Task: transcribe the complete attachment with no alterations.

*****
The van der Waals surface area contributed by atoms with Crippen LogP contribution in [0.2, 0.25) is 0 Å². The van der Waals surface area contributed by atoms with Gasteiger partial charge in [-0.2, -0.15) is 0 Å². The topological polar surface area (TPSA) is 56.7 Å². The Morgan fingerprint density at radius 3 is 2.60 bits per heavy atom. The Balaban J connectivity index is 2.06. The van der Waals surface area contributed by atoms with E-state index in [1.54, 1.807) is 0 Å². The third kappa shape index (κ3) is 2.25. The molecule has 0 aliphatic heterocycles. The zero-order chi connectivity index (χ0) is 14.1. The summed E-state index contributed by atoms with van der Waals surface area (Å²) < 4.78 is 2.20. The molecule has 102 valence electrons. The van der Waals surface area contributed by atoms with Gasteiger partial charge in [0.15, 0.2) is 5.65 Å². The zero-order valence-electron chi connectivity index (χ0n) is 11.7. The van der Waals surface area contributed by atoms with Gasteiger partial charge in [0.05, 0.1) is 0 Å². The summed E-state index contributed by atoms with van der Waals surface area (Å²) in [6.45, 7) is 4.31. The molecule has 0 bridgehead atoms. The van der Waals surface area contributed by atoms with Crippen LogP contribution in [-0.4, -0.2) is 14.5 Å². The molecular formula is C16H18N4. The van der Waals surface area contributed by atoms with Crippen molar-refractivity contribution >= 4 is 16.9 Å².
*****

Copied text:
The van der Waals surface area contributed by atoms with Crippen LogP contribution in [0.2, 0.25) is 0 Å². The van der Waals surface area contributed by atoms with Gasteiger partial charge in [-0.2, -0.15) is 0 Å². The topological polar surface area (TPSA) is 56.7 Å². The Morgan fingerprint density at radius 3 is 2.60 bits per heavy atom. The Balaban J connectivity index is 2.06. The van der Waals surface area contributed by atoms with E-state index in [1.54, 1.807) is 0 Å². The third kappa shape index (κ3) is 2.25. The molecule has 0 aliphatic heterocycles. The zero-order chi connectivity index (χ0) is 14.1. The summed E-state index contributed by atoms with van der Waals surface area (Å²) < 4.78 is 2.20. The molecule has 102 valence electrons. The van der Waals surface area contributed by atoms with Gasteiger partial charge in [0.15, 0.2) is 5.65 Å². The zero-order valence-electron chi connectivity index (χ0n) is 11.7. The van der Waals surface area contributed by atoms with Gasteiger partial charge in [0.05, 0.1) is 0 Å². The summed E-state index contributed by atoms with van der Waals surface area (Å²) in [6.45, 7) is 4.31. The molecule has 0 bridgehead atoms. The van der Waals surface area contributed by atoms with Crippen LogP contribution in [-0.4, -0.2) is 14.5 Å². The molecular formula is C16H18N4. The van der Waals surface area contributed by atoms with Crippen molar-refractivity contribution >= 4 is 16.9 Å².